On another note... several of you have commented about the chicken ear lobes. Even though I'd read that fact on 2 different websites, I started to doubt it. So, I looked up chicken anatomy, and they do have ear lobes! You can look here. :-)
Wednesday, March 19, 2008
A: An egg shell
We enjoyed looking around the Golden Eggs site today, including finding some cute "egg" jokes.
We also spent part of our day working on our Legend of the Easter Egg lapbook. Today we were concentrating on science.
Do you know why some eggs are brown and some are white? White eggs come from white chickens and brown eggs come from brownish chickens. And, you can actually tell what color of eggs a chicken will have by looking at its ear lobes. (Did you know chickens had ear lobes???) Cool!
We also talked about the parts of an egg and labeled a diagram.
Then, we did a few egg-speriments. We are currently soaking some eggs (the raw one accidentally broke.) One of the eggs will soak for 24 hours and then we'll observe it and record our observations. Then, we'll let it sit out for 24 hours to see what happens. The other one, we'll soak for 3 days to a week and see what happens.
And, we took a raw egg and a hard boiled egg and spun them both at the same time to see which one spun faster. There was a pretty dramatic difference. And, we had a lot of fun spinning the eggs over & over.
(Book we enjoyed: Guess What is Growing Inside This Egg by Mia Posada)
Tuesday, March 18, 2008
The kit came with 3 bunnies, but only one of ours survived. I really liked this kit (I just saw some more at Target today), because the hutch is already put together! At Christmas, we had a really hard time putting together our gingerbread house. And, decorating it is the best part anyway!
We've also been working on a free lapbook from Homeschool Share using The Legend of the Easter Egg. It's kind of like a FIAR (Five in a Row) study.
On Monday, we did the language arts section - we read a poem about dying Easter eggs, worked on learning some vocabulary words from the book (like "bedlam" and "pelt"), and talked about similes. We had never discussed similies before and had fun doing a worksheet from this website and then had more fun making up funny similes during lunch.
Today, we did the geography component of the lapbook. We talked about faberge eggs and looked at photos of the eggs we'd made 2.5 years ago when Alexandra was only 4! And, we located Russia, Moscow, and St. Petersburg (where the eggs were made) on a map.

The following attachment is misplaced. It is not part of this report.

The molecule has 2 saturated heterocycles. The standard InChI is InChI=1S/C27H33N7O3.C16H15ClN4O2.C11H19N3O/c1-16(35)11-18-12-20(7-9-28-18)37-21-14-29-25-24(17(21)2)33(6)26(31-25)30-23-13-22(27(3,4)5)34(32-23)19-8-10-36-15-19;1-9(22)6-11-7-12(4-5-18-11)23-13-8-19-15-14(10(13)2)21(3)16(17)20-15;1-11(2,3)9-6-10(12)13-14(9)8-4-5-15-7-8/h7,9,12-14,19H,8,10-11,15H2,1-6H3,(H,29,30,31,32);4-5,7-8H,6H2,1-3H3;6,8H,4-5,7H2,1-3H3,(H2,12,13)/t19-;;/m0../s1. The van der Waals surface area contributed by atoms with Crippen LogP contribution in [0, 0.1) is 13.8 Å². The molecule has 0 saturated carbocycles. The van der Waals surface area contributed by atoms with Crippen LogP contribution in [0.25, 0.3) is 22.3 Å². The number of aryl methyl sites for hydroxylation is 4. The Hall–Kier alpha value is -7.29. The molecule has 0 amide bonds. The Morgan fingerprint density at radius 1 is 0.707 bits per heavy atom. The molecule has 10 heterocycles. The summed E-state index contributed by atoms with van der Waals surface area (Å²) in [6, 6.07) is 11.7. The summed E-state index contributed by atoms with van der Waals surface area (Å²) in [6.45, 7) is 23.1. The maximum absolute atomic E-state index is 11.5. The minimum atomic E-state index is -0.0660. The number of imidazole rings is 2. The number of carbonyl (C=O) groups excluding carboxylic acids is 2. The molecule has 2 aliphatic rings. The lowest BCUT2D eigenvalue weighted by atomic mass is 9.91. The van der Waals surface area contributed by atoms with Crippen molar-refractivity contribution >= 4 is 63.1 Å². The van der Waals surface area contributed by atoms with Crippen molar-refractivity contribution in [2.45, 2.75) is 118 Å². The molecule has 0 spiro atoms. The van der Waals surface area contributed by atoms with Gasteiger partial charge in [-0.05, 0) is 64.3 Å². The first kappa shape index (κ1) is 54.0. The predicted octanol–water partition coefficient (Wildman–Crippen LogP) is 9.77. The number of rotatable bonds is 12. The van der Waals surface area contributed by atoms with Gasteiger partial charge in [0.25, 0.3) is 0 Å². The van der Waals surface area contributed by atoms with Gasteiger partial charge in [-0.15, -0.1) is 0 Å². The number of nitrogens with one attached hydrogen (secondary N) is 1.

Tomorrow we plan on doing some neat science experiments and there is still more to do! And, there are recipes listed which we will probably do this weekend.
And, on Thursday or Friday we will discuss the real meaning of Easter - Jesus and His death and resurrection. The lapbook includes a Bible verse to memorize, a little book to discuss Good Friday and Easter Sunday, another to discuss the meaning of the bread and wine for communion, and one about the symbolism of the Easter Egg.
We are really enjoying these lapbooks from Homeschool Share and can't wait to do Rechenka's Eggs next week! The study includes more details of the geography of Russia, explains oviparous animal, has Russian recipes, and much more! And, Alexandra has a whole list of lapbooks she'd like to do after that.
Monday, March 17, 2008
The first part of our assignment was to make a list of things found in the book that we think we'll be able to find and study. I think we will study:
- the hair-cap moss
- bracket fungi
- morels (possibly)
Part 2 was to go on our nature walk. Since I'd already decided we were studying puffballs today and we knew two areas in our yard that had some, we just went straight to the puffballs.Next, we were to discuss our finds. So, we used the questions listed in HONS on page 721. This was the first time I'd used the questions in the book, and I found them really interesting.
From the questions, we learned that puffballs can be up to 4 foot in diameter! And, that some type of puffballs are sliced and fried.